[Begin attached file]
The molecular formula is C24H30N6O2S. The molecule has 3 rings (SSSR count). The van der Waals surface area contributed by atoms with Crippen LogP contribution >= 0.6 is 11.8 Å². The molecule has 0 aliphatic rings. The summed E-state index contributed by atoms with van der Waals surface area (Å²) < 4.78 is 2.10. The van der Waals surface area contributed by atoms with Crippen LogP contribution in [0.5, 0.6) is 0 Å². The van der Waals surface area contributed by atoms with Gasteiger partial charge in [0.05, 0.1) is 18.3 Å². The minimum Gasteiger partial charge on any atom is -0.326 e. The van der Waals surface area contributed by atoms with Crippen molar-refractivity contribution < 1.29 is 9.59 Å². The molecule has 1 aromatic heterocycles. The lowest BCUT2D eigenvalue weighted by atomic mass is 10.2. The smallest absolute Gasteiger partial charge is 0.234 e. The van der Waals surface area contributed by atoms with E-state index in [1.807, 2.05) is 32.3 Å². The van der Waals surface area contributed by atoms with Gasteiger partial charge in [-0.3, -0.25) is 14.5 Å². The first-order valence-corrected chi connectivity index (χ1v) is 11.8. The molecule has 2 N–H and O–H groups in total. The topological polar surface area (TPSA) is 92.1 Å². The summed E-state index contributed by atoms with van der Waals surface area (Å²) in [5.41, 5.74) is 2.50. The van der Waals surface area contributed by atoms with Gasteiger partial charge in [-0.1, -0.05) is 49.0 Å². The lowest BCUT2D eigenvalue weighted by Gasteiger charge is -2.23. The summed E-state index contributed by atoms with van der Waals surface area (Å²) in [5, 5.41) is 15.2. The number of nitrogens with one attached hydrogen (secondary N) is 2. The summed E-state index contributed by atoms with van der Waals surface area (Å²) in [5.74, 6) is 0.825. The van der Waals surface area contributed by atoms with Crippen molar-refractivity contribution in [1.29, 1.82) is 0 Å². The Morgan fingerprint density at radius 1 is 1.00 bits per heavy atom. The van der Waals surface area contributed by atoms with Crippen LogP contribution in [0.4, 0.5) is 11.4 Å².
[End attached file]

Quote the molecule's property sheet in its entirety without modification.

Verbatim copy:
The molecular formula is C24H30N6O2S. The molecule has 3 rings (SSSR count). The van der Waals surface area contributed by atoms with Crippen LogP contribution >= 0.6 is 11.8 Å². The molecule has 0 aliphatic rings. The summed E-state index contributed by atoms with van der Waals surface area (Å²) < 4.78 is 2.10. The van der Waals surface area contributed by atoms with Crippen LogP contribution in [0.5, 0.6) is 0 Å². The van der Waals surface area contributed by atoms with Gasteiger partial charge in [0.05, 0.1) is 18.3 Å². The minimum Gasteiger partial charge on any atom is -0.326 e. The van der Waals surface area contributed by atoms with Crippen molar-refractivity contribution < 1.29 is 9.59 Å². The molecule has 1 aromatic heterocycles. The lowest BCUT2D eigenvalue weighted by atomic mass is 10.2. The smallest absolute Gasteiger partial charge is 0.234 e. The van der Waals surface area contributed by atoms with E-state index in [1.807, 2.05) is 32.3 Å². The van der Waals surface area contributed by atoms with Gasteiger partial charge in [-0.3, -0.25) is 14.5 Å². The first-order valence-corrected chi connectivity index (χ1v) is 11.8. The molecule has 2 N–H and O–H groups in total. The topological polar surface area (TPSA) is 92.1 Å². The summed E-state index contributed by atoms with van der Waals surface area (Å²) in [5.41, 5.74) is 2.50. The van der Waals surface area contributed by atoms with Gasteiger partial charge in [-0.1, -0.05) is 49.0 Å². The lowest BCUT2D eigenvalue weighted by Gasteiger charge is -2.23. The summed E-state index contributed by atoms with van der Waals surface area (Å²) in [5, 5.41) is 15.2. The number of nitrogens with one attached hydrogen (secondary N) is 2. The summed E-state index contributed by atoms with van der Waals surface area (Å²) in [5.74, 6) is 0.825. The van der Waals surface area contributed by atoms with Crippen molar-refractivity contribution in [1.29, 1.82) is 0 Å². The Morgan fingerprint density at radius 1 is 1.00 bits per heavy atom. The van der Waals surface area contributed by atoms with Crippen LogP contribution in [0.4, 0.5) is 11.4 Å².